·         Then we have to feed her lunch at a precise 3-3.5 hours after breakfast because she starts crashing towards low blood sugar VERY fast right at the 3 hour mark. Another round of what to eat, weighing/measuring out the exact carb grams, holding her off, checking her blood, figuring out her dose and giving it, write it down, wait 10-15 minutes, feed her.  Then we wait to make sure that she hasn’t crashed too low from the food not “kicking” in before the insulin. So we wait to see an upward trend on the CGM monitor before we put her to bed for her nap.

·         Then again for the duration of her nap, we watch the CGM monitor to see how her sugar is doing. I generally don’t do anything while she’s sleeping if it creeps high but if it’s going low, I have to wake her up early to manually check her blood and give a snack if needed. If she is high, I wait until she wakes up, then check her blood and give a dose of insulin. After she wakes up, she may want a snack before dinner, so it is another round of weighing out food, counting the carbs, dosing the insulin, waiting the time, then making sure she eats the food entirely.

·         Dinner time is basically between 6-7:30 and consists of the same thing as lunch. Just remember when I say count carbs exactly, I’m talking that you have to know every measure of ketchup, every spoonful of peas, the breading on the chicken, the glaze on the carrots. Lasagna would be having to know the precise amount of noodles she was getting, with the best estimate of the mixture of sauce in which you have calculated the carb grams in the tomatoes, sugar, onion, meat, cheeses, etc.  And you have to know this all at least 15 minutes in advance. I would love to be able to eat a completely hot meal but generally don’t get to because it usually has to be done before we can weigh it, estimate carbs, and get her insulin dosed. Then we have to wait out the 15 minutes because I’m not cruel and won’t eat in front of her while she has to wait.

§         Don’t forget that you are dealing with a toddler’s finicky eating habits here. So if you give her insulin for something, you better make sure there is a high probability that she is going to eat it. We used to wait until the end of the meal to give her the insulin, but that didn’t work out so well because the time delay between food and insulin activating in your body meant that she would have HUGE blood sugar spikes that were nearly impossible to fix.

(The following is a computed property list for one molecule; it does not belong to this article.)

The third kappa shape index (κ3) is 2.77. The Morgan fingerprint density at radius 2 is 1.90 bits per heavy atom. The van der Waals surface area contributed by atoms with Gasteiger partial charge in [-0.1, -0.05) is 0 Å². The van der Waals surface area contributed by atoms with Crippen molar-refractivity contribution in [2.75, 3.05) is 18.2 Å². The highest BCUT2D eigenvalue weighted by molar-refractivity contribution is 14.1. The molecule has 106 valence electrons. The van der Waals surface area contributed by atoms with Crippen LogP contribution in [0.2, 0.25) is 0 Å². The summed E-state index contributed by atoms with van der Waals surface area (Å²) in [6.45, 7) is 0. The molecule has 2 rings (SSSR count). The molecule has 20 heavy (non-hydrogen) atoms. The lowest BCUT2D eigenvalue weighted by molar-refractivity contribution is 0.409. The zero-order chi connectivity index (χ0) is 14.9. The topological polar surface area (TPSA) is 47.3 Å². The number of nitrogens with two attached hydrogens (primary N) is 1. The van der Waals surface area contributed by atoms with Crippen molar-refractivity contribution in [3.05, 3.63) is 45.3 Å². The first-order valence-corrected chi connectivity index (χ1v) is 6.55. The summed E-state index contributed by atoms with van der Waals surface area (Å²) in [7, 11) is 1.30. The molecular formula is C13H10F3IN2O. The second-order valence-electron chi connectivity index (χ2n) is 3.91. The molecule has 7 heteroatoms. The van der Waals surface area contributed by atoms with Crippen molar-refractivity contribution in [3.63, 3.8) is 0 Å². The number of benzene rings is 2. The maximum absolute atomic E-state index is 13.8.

·         After dinner, it’s another 3 hour analysis of the CGM monitor before the bedtime blood check. Calibrate the CGM. If she is high, we give a dose of insulin. (Which is the nightly game of how much because too much will cause her to go low in the middle of the night. Too little means she stays elevated all night and can cause ketones to develop.) If she isn’t high enough, then it is a carefully selected night snack. (A balance of carbs, protein & fat in just the right gram amount which is anywhere from 4g to 15g depending on exactly what her blood glucose is.)

·         We also assess her CGM before we go to bed to make sure that her trend is going the right way that will sustain her through the night. If we messed up and she goes low, we get alerted by the CGM monitor with a loud vibration (we keep it in a glass cup), along with a loud alert sound. Then we check her blood, give her a real juice. Wait 15 minutes, check blood again, and then give a snack if the blood value has risen above the “low”. If not, we repeat. If we messed up and she stays high all night, then it is guaranteed she will wet the bed and I will have to change all the sheets, blankies, pump pouch and Pj’s, as well as give her a bath before I can start the morning routine. Because guess what?! You can’t give a bath/shower within the first 90 minutes after giving insulin. So if she needs a bath, it has to be before a dose or after the 90 minutes has elapsed. Why? Because it causes the insulin to be super absorbed and can drop her blood glucose levels low accidentally.

     So that’s basically our life, except on the days we have to reinstall her pump cannula or her CGM sensor. It’s every 3 days for the pump and every 7 for the CGM if we are lucky and nothing malfunctions. The pump cannula is slighter smaller than an IV that we have to shoot with a needle into a fatty area somewhere on her body (usually upper butt but can be lower stomach, backs of the arms, or upper thighs). The CGM sensor is about the thickness of a needle you would receive for a vaccine.  Either way, not easy to install on a 2 year old who doesn’t understand why you are sticking her with anything, let alone these large needles. She is pretty great with her blood sugar checks but it takes both of us to do the pump/CGM. My husband to hold her down while she screams and kicks and myself to prep the sites, insert the devices, etc. = FUN!